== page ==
Australia’s Ramsay Health and KKR-led group cease buyout talks By Reuters

© Reuters. FILE PHOTO: Trading information for KKR & Co is displayed on a screen on the floor of the New York Stock Exchange (NYSE) in New York, U.S., Aug. 23, 2018. REUTERS/Brendan McDermid/File Photo

(Reuters) -Ramsay Health Care and a consortium led by KKR ceased discussions on a takeover proposal, the hospital operator said on Monday, ending weeks of speculation on what could have been one of Australia’s biggest private equity-fronted takeovers.

The KKR-led consortium first approached Ramsay in April with an A$88 cash per share bid but took it off the table in late August after the company reported a 39% slump in annual profit.

The bid was revised so that Ramsay shareholders would be entitled to A$88 per share as in the all-cash proposal but only for the first 5,000 shares.

For investors with larger stakes, the offer was split into A$78.20 per share in Ramsay and 0.22 share in French subsidiary Ramsay Generale de Sante. Ramsay described the alternative proposal as “meaningfully inferior”.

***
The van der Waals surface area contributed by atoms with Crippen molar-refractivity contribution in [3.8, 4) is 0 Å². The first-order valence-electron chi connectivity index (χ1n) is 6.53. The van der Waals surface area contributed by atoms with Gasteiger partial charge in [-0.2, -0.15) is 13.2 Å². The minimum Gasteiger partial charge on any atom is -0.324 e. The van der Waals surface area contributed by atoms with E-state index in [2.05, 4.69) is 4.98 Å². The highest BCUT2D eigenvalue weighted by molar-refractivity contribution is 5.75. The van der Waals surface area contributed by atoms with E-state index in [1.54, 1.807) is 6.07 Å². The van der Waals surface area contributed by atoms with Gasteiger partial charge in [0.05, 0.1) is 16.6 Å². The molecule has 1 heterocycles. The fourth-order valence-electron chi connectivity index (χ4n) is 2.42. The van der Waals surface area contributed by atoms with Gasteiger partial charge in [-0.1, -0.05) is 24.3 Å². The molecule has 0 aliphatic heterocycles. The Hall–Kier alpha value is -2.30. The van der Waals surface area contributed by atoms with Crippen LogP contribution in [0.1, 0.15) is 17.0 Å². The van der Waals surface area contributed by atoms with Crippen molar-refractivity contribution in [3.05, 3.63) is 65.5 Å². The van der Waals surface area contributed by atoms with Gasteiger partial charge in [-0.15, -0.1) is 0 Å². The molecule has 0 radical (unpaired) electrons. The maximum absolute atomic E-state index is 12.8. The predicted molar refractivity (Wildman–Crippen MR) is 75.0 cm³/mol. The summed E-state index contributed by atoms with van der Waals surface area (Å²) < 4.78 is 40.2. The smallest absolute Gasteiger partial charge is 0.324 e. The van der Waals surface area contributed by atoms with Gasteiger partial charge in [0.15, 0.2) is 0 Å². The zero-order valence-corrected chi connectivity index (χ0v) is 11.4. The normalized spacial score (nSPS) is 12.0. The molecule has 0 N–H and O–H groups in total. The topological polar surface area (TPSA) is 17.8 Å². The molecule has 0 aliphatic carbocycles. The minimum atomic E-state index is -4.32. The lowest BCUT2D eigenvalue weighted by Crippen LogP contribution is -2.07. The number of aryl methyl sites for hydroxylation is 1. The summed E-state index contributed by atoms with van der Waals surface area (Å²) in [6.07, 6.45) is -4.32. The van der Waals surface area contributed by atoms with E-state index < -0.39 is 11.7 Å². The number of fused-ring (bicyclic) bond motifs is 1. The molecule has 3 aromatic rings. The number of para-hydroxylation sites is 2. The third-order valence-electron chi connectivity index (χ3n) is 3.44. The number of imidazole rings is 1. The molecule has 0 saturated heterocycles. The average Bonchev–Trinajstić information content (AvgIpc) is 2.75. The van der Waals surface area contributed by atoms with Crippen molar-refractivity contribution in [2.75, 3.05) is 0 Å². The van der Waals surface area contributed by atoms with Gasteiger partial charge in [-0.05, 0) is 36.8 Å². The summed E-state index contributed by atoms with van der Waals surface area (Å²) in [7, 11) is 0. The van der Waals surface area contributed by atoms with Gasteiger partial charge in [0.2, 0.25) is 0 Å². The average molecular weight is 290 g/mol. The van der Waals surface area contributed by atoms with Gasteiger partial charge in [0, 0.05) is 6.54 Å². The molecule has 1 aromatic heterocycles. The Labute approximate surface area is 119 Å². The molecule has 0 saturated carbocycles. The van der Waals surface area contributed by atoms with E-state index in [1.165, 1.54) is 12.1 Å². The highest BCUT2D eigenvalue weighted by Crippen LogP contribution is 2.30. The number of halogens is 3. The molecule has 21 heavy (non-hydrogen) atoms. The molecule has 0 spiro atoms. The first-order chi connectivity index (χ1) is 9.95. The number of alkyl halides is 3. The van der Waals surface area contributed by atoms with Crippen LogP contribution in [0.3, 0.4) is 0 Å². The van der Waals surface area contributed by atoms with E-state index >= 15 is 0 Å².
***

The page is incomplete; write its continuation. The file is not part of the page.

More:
KKR said previously it would not improve its $14.5 billion cash-and-stock offer, citing the company’s weak performance. Ramsay was told the KKR group would discuss mutually acceptable terms if it was willing to reset valuation expectations and consider a new proposal.

“It has become apparent that the consortium is unable to provide a new proposal at this time,” Ramsay said.

A spokesperson for the KKR-led consortium told Reuters in a statement: “Following recent engagement with the Ramsay Board, we have decided to mutually terminate discussions regarding a potential change of control transaction”.

Ramsay operates healthcare facilities across 10 countries and a successful acquisition of the company would have represented one of Australia’s largest private equity buyouts.

Ramsay’s inability to reach an agreement with the KKR-led group underscores a growing problem of execution risks in Australian mergers and acquisitions in a year marked with share market gyrations and tough scrutiny from competition regulators.

This is in contrast to 2021 which saw a flurry of blockbuster takeovers including those of Sydney Airport and Afterpay.

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